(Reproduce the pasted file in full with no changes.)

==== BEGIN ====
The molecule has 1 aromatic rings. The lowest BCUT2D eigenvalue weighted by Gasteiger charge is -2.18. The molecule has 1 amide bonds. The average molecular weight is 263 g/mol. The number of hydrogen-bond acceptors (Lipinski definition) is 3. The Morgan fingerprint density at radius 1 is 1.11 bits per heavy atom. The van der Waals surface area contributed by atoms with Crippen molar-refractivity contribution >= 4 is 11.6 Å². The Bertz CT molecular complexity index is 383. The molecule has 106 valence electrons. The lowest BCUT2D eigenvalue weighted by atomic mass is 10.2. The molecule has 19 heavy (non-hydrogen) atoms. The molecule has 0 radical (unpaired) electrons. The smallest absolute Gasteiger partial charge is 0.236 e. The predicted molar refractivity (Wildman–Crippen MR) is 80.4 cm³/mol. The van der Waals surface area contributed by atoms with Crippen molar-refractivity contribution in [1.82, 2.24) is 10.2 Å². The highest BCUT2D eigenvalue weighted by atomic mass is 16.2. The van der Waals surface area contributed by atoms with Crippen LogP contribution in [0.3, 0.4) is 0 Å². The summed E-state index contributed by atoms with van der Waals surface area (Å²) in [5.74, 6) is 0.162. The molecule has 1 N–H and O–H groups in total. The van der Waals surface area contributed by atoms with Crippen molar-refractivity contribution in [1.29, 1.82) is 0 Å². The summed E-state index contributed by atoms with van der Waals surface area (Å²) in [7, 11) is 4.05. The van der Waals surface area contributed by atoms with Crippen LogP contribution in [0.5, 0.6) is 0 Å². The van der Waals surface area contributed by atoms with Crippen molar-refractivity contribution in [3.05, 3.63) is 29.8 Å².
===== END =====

The molecule has 1 aromatic rings. The lowest BCUT2D eigenvalue weighted by Gasteiger charge is -2.18. The molecule has 1 amide bonds. The average molecular weight is 263 g/mol. The number of hydrogen-bond acceptors (Lipinski definition) is 3. The Morgan fingerprint density at radius 1 is 1.11 bits per heavy atom. The van der Waals surface area contributed by atoms with Crippen molar-refractivity contribution >= 4 is 11.6 Å². The Bertz CT molecular complexity index is 383. The molecule has 106 valence electrons. The lowest BCUT2D eigenvalue weighted by atomic mass is 10.2. The molecule has 19 heavy (non-hydrogen) atoms. The molecule has 0 radical (unpaired) electrons. The smallest absolute Gasteiger partial charge is 0.236 e. The predicted molar refractivity (Wildman–Crippen MR) is 80.4 cm³/mol. The van der Waals surface area contributed by atoms with Crippen molar-refractivity contribution in [1.82, 2.24) is 10.2 Å². The highest BCUT2D eigenvalue weighted by atomic mass is 16.2. The van der Waals surface area contributed by atoms with Crippen LogP contribution in [0.3, 0.4) is 0 Å². The summed E-state index contributed by atoms with van der Waals surface area (Å²) in [5.74, 6) is 0.162. The molecule has 1 N–H and O–H groups in total. The van der Waals surface area contributed by atoms with Crippen molar-refractivity contribution in [1.29, 1.82) is 0 Å². The summed E-state index contributed by atoms with van der Waals surface area (Å²) in [7, 11) is 4.05. The van der Waals surface area contributed by atoms with Crippen LogP contribution in [0.5, 0.6) is 0 Å². The van der Waals surface area contributed by atoms with Crippen molar-refractivity contribution in [3.05, 3.63) is 29.8 Å².